There’s a lot of talk right now about how the internet has come into its own during the coronavirus age, helping to keep people connected and informed. But more traditional, analog means of communication have also seen a renaissance during these days of being cloistered at home, avoiding human contact.
Three people who all live in North Berkeley but who have never met, recently took it upon themselves to post flyers near their homes encouraging neighbors to reach out to them, whether by phone or email. Paper and pen was the medium and the flyers had a simple message: “I’m here if you need anything. Call me.”
We spoke with these three good samaritans and asked them what motivated them to post the flyers on power poles in their community, and what sort of response they had had.
Jason Scott: “Really, truly don’t hesitate to call”
“It was a spontaneous decision,” said Jason Scott who has lived in his North Berkeley neighborhood for about seven years and started posting flyers on street poles there not long after the shelter-in-place order went into effect on March 17.
“I was focused on my family and getting everything ready and thinking about how we could protect ourselves, then I realized: I’ve done everything I can do, I’m working remotely, I have extra time, there’s more that I could be doing to help, I’m not a doctor or nurse, but maybe my neighbors need a hand? How can I help them?”
Jason’s flyer reads in part, “If you need help or want someone to talk to, please call me… We’re all in this together. (Really, truly don’t hesitate to call.)”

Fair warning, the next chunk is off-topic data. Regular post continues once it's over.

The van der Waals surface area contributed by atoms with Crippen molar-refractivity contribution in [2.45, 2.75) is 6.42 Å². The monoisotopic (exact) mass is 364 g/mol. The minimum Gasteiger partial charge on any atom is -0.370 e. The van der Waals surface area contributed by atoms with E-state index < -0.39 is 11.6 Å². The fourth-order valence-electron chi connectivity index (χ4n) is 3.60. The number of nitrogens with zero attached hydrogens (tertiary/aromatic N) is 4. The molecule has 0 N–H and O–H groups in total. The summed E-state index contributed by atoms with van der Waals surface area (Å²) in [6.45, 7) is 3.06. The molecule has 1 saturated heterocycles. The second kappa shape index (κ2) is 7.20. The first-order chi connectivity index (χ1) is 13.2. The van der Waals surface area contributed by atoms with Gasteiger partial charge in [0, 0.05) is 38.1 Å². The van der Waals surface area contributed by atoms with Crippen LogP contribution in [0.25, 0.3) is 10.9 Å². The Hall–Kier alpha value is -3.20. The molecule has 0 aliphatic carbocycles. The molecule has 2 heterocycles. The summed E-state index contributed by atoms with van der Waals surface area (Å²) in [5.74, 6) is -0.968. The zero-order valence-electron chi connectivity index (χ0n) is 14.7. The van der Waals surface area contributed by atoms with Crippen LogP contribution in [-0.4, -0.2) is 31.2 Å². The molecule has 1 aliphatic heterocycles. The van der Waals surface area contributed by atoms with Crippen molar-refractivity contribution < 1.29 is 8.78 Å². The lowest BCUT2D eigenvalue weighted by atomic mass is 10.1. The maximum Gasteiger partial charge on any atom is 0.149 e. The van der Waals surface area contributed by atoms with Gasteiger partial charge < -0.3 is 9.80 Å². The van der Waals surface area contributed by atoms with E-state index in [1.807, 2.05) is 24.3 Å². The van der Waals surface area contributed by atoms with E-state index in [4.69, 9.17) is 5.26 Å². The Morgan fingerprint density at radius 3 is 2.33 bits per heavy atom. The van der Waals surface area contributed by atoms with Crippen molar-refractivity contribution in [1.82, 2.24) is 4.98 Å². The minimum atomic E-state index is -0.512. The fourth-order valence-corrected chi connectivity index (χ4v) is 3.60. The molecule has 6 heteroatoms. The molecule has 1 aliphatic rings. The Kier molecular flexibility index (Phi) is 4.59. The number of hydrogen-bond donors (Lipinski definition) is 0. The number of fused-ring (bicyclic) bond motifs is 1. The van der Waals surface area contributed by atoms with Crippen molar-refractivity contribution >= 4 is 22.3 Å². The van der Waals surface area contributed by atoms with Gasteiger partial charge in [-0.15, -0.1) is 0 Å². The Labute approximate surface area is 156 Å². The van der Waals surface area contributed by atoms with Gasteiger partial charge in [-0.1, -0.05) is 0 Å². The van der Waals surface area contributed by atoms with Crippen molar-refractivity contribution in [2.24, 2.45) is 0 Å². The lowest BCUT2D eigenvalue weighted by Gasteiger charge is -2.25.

By early April he had had about half a dozen responses. Some people simply called to thank him for his kind act; others, he said, let him know that they didn’t need anything right now, but that it was good to know there was someone out there who they could call on. He has also received a couple of requests to have ongoing conversations from neighbors who are feeling socially isolated. “They’ve been very appreciative of having someone to talk to,” he says.
Jason, who is a teacher at Bentley School in Oakland, posted many of the flyers on outings by bike with his 7-year-old son, who, he said, was excited to help with this project. “It was an opportunity to explore an aspect of what it means to help the community.”
Jason did wonder whether flyers were the best way to reach elderly people, those most at risk of COVID-19 and therefore those most likely to be in self-quarantine mode — perhaps they wouldn’t be connecting with others through technology? Having said that, they might not be outside much either. The whole thing was an experiment.
He has no qualms about connecting with people. “I’m a teacher so I talk to people all day,” he said, and he’s become aware of how being sequestered can affect people. “A lot of my friends are extroverts and I see how they’re struggling with isolation,” he said
He’s hoping others might be inspired by his flyers. “It’s such a simple thing to do. I hope others might do something similar every few blocks — it would be good for people to know they are not alone.”
Sheherazade: “I’m down to chat and read you medieval tales”
Scheherazade posted a flyer on a pole near her house in mid-March. It reads, in part, “If you are in a vulnerable category and need help having groceries, etc. brought to you … please reach out!” She added an addendum: ‘If you’re feeling isolated, I’m also down to chat and read you medieval tales.”